6. In the story, it is mentioned that “everything on the prairie was grey”, a description that Victor Fleming takes to heart in the film with a bland setting. Another thing to notice is how the story mentions that the land Dorthy lives on is very “flat” which in the film can clearly be seen. There are no buildings or anything to be seen in the horizons. There were slight differences to the film and story, an obvious difference being the characters that Dorothy sees passing her window in the film, which did not occur in the story at all. This was probably a means for Fleming to foreshadow the witch and make things more exciting.

  7. Well, by this point, this idea isn’t at all original, but Fleming’s vision for the film borrowed quite literally the tone and description of the beginning of the novel, and translates it seamlessly on-screen. The flatness, the gray descriptors, the feeling of slow-moving life. Of course, he takes his own liberties with the story, opting for much more foreshadowing of characters than there was in the novel.

  8. The emphasized grayness of the midwest environment of Dorothy’s home is used in how Kansas has literally no color. The theme of Dorothy’s family being downtrodden is used. It differs from the text because there are much more people around, juxtaposing the lonely desolation of the text. Victor Fleming also added much more comedy into the story, and shifted around the order of events slightly. Fleming’s use of color, showing the grass and plants and their vibrancy is a good interpretation of the book’s wording when Dorothy gets to Oz. Musical numbers and more effects on the witch of the north are added, probably because cinema is viewed as an “event”, it must be grand. So these “cinematic” elements are added.

  9. Victor Fleming used themes of grey and dreariness in his adaptation of the literary text. He does very well at interpreting that into the mise-en-scene of the film. The aunt and uncle appeared to be as grumpy and unpleasant as they were portrayed in the text. Fleming did not focus as much on the layout of the house and the room like how it was described thoroughly in the book. Fleming also made the decision to add some characters that weren’t mentioned in the first chapter including the Professor, Miss Gulch, and the three men on the farm at the beginning of the film.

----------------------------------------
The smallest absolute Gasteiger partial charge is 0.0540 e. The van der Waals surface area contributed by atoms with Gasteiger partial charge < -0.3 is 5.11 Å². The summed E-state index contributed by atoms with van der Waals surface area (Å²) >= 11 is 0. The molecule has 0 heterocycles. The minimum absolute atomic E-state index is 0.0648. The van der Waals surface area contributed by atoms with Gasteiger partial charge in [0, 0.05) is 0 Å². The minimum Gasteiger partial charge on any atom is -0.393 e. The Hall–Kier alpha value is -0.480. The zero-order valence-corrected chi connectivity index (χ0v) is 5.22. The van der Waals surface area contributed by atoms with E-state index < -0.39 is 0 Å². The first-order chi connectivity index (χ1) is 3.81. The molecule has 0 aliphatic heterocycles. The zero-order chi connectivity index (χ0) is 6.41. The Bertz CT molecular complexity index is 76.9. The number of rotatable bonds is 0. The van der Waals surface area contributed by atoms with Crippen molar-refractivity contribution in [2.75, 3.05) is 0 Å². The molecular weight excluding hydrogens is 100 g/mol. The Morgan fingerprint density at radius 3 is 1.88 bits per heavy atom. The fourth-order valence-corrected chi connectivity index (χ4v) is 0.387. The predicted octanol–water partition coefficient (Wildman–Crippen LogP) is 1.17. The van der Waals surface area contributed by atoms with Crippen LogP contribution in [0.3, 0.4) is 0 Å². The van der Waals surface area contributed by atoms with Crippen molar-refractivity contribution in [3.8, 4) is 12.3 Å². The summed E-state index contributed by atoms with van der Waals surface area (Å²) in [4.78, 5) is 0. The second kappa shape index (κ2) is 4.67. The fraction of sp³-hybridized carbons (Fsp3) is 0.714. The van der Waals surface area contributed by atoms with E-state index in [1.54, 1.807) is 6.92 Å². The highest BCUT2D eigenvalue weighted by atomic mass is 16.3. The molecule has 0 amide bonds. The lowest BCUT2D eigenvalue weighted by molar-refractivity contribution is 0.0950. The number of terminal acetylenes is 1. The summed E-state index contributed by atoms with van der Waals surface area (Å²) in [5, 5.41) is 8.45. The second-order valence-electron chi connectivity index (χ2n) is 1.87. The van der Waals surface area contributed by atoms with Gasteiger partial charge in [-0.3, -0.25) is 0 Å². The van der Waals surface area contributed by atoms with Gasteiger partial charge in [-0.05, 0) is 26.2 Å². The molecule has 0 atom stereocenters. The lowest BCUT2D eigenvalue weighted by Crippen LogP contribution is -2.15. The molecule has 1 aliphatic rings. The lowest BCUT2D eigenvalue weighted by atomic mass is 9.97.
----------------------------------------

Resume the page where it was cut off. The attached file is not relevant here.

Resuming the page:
10. In the book, there are many reoccurring instances of the word “gray” to describe Dorothy’s relationship and life with her family, and Victor Fleming carries this idea through the beginning of the film adaptation. This can be seen especially as the first several scenes in the movie are shot with a gray and bleak color tone. However, he does take some liberties with the film, as seen by the addition of several characters that appear at the beginning of the film.

  11. In the book, the author mentioned everything on the prairie was gray. In the film, everything is in black & white up until Dorothy goes to Oz. Fleming also decided to add some characters to Dorothy’s life outside of her own imagination. The friends that she has back home represent the friends she makes in Oz, which Baum did not have in at least the first chapter of his book.

  12. Victor Fleming borrows many stylistic similarities that are present throughout first chapter. Fleming pays homage to the book by creating the gray and empty landscape the book had emphasized as Kansas. Also, Victor does a fantastic job of showing how Dorthy and Toto are the only expressions of light and positivity, compared to the grim personalities of her Uncle and Aunt.